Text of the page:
The New Industries Building
“You are required to work at whatever you are told to do.”
— USP Alcatraz Regulation 21: Work
In the federal penitentiary on Alcatraz, work was a privilege. One of the rewards for good behavior was a job, and for many inmates during the last two decades of the prison’s existence, that job was in the New Industries Building. Built between 1939 and 1941, this two-story laundry and manufacturing facility was designed to replace the Model Industries Building nearby, which had been the site of several escape attempts.
Working in “the Industries” offered its own kinds of escape — from boredom and physical inactivity, from social isolation, and even from a full prison term. In exchange for his labor, an inmate could earn a shortened sentence — an average of two days’ “good time” for a month’s work — as well as a little money to send to family or save for the future. (In the prison’s early days, the wage was five to 12 cents per hour.) Work could be a relief from the tedium of hours spent alone in a cell, and the daily walk down from the cellhouse to the New Industries Building offered expansive views of San Francisco and the Golden Gate.
For some prisoners, though, the sight of the city was a tormenting reminder of how far they really were from freedom, and work was not a respite but another dreary routine. Former inmate Jim Quillen remembered his job in the New Industries brush shop as “the most frustrating and boring, not to mention aggravating, work I have ever done — before, during, or after my release from prison.” Although workers had slightly more freedom to move and communicate at work than in the cellhouse, they were still under constant control: unarmed guards patrolled the floor, carrying whistles to signal to armed guards in the gun gallery overhead in case of trouble. (Visitors to @Large: Ai Weiwei on Alcatraz were able to view artworks from inside the gun gallery.)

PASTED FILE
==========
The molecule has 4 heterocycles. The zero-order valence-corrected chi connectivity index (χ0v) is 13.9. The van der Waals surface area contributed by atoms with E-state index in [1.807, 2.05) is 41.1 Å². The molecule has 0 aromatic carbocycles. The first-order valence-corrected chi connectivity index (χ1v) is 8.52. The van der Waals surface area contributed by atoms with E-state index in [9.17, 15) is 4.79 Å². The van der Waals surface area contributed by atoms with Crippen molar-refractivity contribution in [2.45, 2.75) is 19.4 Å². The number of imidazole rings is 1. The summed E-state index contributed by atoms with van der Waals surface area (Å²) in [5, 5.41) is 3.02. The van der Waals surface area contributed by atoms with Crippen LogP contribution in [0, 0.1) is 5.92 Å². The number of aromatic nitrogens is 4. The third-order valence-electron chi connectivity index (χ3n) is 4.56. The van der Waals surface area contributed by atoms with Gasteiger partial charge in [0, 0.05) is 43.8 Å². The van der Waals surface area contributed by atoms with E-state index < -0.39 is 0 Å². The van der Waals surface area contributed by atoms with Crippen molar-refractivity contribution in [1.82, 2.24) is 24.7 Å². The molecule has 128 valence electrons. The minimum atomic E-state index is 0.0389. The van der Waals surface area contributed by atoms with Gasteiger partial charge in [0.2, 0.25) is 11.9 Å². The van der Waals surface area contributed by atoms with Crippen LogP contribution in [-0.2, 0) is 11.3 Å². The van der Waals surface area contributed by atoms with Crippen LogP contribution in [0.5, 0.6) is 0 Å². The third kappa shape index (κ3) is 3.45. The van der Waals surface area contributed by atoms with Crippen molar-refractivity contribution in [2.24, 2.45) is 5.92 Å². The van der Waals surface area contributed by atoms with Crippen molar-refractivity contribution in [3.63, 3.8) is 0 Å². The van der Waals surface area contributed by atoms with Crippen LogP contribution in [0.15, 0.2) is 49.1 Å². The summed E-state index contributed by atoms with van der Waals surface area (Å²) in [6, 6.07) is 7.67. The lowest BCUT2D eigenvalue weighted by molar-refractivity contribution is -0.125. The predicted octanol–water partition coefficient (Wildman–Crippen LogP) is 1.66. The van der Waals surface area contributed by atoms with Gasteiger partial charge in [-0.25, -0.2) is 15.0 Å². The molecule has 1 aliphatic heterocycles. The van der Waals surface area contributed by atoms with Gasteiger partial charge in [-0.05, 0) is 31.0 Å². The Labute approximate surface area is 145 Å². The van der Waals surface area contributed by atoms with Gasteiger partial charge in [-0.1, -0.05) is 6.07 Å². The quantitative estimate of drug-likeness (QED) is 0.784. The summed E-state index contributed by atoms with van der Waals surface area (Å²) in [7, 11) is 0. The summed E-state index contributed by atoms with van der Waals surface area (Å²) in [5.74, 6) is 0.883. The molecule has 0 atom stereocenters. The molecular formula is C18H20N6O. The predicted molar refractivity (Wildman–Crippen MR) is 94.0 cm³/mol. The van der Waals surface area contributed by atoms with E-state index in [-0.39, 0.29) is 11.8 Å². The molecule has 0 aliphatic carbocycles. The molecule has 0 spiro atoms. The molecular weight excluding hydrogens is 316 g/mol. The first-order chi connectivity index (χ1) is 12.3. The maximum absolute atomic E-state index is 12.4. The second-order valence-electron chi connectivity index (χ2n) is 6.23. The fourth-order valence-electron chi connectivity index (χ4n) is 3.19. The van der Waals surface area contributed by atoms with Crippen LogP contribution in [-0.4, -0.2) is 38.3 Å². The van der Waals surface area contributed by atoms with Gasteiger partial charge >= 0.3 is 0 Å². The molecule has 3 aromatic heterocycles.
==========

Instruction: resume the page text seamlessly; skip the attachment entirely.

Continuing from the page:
Former guard Jim Albright described the New Industries Building as “filled with the assorted sounds of clothes washers and dryers, band saws, grinders, hammers, and sewing machines. . . . The combined scents of laundry detergent, cleaning fluids, and other chemicals once filled the air.” Workers here did laundry for military bases all over the Bay Area — initially, the entire upper floor was a laundry facility, the largest in San Francisco at the time — and manufactured clothing, gloves, shoes, brushes, and furniture for government use. During World War II, prisoners were also called upon to help the war effort: workers made tens of thousands of cargo nets for the US Navy and repaired the large buoys that secured the submarine net across San Francisco Bay.
The official employer of workers on Alcatraz was not the penitentiary itself, but Federal Prison Industries, Incorporated, a government corporation launched in 1934 to create “factories with fences” in federal prisons. This corporation still exists today; operating under the name UNICOR, it has expanded to provide not only manual labor for government industry but also business services — such as prisoner-staffed call centers — for private companies.
The workshops in the New Industries Building started shutting down in October 1962, before the entire prison closed in 1963. Today, visitors to the national park can still see the views that were so tantalizing for the men who worked here, and observe the numerous birds that now use the cliffs outside New Industries as a nesting ground.